(two WWI houses: the childhood home (1955-1964), stripped of hedge and trees on right, garage added later)
(at the 100th anniversary of my Bannatyne elementary school with Hugh, my oldest friend; Hugh worked for Boeing in Winnipeg)
Feeling the cold air stream in through the bathroom window, and I am suddenly back visiting my parents’ old Portage Avenue walk-up in the late ’70s. They always used to prop their drop-down window with a stick to get summer air in their suite. That memory and the remembered taste of my Winnipeg water from a tap in August.
All making it feel like I could walk out of my bathroom this morning and into their suite with its maple colonial furniture and the braided rug my dad painstakingly took care of lying on the floor after he developed cancer. The experience much like a dissolve in Miller’s Death of a Salesman in which one scene from one time gives way to another, smoothly and effortlessly, connecting past and present.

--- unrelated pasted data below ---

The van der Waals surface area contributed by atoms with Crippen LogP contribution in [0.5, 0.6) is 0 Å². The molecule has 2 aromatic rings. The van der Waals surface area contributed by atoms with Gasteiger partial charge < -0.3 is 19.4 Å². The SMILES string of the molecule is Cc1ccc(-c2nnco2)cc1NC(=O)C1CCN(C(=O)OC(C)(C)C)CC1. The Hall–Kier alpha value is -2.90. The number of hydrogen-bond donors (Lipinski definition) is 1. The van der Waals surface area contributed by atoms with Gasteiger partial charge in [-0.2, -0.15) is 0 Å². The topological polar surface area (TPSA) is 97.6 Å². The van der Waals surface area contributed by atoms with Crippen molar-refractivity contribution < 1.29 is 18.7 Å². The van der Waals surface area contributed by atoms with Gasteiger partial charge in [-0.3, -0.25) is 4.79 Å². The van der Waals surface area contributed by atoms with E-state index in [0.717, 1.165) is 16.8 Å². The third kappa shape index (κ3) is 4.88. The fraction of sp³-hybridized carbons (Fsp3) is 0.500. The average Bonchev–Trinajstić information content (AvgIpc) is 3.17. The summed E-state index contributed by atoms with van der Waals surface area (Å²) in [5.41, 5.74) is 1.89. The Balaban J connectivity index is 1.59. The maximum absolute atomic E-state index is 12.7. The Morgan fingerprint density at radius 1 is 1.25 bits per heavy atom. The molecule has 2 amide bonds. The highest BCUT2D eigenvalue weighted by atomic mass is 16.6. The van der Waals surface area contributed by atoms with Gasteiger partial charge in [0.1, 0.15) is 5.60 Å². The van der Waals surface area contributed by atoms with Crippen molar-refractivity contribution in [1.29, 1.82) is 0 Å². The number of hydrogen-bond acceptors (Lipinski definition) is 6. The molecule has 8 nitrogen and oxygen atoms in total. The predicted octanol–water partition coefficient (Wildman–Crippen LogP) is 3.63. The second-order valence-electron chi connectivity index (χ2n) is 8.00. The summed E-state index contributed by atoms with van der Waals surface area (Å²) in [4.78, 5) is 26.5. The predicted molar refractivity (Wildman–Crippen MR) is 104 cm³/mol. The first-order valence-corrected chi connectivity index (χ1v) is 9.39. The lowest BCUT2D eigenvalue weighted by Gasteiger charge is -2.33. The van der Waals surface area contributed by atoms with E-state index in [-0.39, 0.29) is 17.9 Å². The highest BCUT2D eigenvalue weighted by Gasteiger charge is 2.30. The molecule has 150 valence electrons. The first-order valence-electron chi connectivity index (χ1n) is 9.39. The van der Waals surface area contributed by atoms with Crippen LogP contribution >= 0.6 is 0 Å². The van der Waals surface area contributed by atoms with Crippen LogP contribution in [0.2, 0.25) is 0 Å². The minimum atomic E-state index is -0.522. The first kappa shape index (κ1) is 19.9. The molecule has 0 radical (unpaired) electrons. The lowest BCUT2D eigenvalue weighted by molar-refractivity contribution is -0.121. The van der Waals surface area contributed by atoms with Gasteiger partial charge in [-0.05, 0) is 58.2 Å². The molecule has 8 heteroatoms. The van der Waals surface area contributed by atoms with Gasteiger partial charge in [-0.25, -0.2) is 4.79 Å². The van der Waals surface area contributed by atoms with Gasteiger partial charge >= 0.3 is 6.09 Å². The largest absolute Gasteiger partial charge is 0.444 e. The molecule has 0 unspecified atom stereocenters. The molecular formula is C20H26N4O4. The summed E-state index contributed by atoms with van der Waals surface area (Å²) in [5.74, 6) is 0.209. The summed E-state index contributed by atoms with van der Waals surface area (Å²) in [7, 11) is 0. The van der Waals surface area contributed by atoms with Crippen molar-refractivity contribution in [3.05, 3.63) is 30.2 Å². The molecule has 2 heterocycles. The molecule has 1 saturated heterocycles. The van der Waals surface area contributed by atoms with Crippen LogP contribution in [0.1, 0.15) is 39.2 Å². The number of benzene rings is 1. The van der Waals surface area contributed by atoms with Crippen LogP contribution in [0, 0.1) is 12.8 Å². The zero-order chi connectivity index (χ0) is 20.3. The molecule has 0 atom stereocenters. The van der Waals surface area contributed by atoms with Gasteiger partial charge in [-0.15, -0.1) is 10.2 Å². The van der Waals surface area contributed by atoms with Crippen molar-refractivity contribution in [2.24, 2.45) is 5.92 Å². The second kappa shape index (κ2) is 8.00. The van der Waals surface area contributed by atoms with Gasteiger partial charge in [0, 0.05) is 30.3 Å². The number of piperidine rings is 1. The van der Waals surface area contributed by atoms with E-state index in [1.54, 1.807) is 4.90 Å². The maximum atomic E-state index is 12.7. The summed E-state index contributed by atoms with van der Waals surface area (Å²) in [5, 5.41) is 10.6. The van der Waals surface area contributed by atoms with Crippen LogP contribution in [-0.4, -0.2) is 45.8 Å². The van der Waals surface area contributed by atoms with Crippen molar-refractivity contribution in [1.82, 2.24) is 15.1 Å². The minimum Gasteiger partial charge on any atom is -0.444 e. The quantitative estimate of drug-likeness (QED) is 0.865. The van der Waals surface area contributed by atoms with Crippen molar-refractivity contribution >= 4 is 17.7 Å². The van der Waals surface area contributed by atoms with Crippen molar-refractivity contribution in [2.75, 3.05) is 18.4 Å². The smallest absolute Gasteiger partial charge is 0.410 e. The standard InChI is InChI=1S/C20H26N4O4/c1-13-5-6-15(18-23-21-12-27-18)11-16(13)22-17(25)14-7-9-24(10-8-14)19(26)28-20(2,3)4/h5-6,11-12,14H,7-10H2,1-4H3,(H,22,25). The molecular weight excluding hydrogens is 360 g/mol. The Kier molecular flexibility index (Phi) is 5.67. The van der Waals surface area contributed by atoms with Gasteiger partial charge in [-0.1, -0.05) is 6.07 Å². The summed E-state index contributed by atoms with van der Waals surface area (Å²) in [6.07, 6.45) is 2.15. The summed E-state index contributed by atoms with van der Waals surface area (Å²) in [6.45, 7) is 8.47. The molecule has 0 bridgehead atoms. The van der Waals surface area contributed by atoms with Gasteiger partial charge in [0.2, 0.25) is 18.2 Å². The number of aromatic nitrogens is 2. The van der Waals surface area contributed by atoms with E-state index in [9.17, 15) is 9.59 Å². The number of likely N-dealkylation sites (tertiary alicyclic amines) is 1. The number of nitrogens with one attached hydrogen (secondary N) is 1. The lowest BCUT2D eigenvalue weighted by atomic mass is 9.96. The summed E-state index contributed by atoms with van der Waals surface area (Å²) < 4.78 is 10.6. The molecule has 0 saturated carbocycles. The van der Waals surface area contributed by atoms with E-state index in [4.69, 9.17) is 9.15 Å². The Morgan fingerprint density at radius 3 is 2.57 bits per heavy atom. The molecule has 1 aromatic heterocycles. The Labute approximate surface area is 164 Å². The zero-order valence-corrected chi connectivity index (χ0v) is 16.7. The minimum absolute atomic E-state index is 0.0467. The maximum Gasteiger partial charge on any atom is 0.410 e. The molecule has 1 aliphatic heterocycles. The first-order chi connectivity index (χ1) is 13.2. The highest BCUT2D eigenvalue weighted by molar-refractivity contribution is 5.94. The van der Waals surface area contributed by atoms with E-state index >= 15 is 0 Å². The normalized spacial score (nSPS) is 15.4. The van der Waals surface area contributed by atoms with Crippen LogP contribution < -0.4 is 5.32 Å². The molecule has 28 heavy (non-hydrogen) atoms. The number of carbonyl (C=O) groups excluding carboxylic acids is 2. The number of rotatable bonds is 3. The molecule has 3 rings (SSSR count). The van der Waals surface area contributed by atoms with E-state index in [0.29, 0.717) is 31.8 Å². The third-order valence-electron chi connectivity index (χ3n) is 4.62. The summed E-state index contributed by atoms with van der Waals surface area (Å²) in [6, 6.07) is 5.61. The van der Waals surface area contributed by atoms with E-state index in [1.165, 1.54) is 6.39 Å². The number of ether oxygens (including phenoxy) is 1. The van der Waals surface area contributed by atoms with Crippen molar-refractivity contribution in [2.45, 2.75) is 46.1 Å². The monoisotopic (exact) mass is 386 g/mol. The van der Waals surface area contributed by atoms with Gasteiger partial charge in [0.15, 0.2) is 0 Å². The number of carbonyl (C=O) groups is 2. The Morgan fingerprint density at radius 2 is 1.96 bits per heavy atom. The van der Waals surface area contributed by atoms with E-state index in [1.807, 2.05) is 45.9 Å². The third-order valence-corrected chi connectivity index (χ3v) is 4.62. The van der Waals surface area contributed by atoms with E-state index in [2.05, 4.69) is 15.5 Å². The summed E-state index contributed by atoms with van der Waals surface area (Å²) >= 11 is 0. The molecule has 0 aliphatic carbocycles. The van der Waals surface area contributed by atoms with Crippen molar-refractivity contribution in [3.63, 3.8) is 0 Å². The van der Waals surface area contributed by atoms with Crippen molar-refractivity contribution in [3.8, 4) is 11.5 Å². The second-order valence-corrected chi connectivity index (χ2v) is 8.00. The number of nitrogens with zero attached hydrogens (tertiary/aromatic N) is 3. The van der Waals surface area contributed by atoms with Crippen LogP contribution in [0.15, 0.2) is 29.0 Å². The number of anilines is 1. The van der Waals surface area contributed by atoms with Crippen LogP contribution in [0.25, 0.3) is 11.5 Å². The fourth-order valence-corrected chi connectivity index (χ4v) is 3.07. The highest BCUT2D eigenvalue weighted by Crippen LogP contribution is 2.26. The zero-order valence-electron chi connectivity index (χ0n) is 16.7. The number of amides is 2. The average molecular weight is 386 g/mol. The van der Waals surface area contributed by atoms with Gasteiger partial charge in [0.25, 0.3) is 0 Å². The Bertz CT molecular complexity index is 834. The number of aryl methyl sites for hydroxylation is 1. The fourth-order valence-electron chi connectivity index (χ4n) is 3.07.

Heading back to Winnipeg this September for the first time in several years. Mentally, emotionally, and spiritually, even now, I can still inhabit the childhood St. James memories and those of my high school days; walk into a given scene, knowing how many steps will take me to a particular place and memory. Much has changed, but there is enough that will be close and still very palpable–the apartment block we lived in across from the hotel, the senior high school grounds minus the school since the reunion, and a five block walk to the two streets which figured from grade 1 to grade 9–Wallasey Street (where our house still is) and Thompson Drive–my paper route for five years (when newspapers were delivered before suppertime).
Yes, all still there and accessible for the most part–where I was the key speaker at my elementary school’s 100th anniversary and where I attended my (now-gone; burned down) high school’s 50th anniversary in 2007. Despite the many intervening years and changes, something remains and lingers with an air of permanence about that boyhood and teenhood. This trip attending my high school’s monthly meeting at Silver Heights Restaurant with Dave and Hugh. That much continuity and permanence of a sort.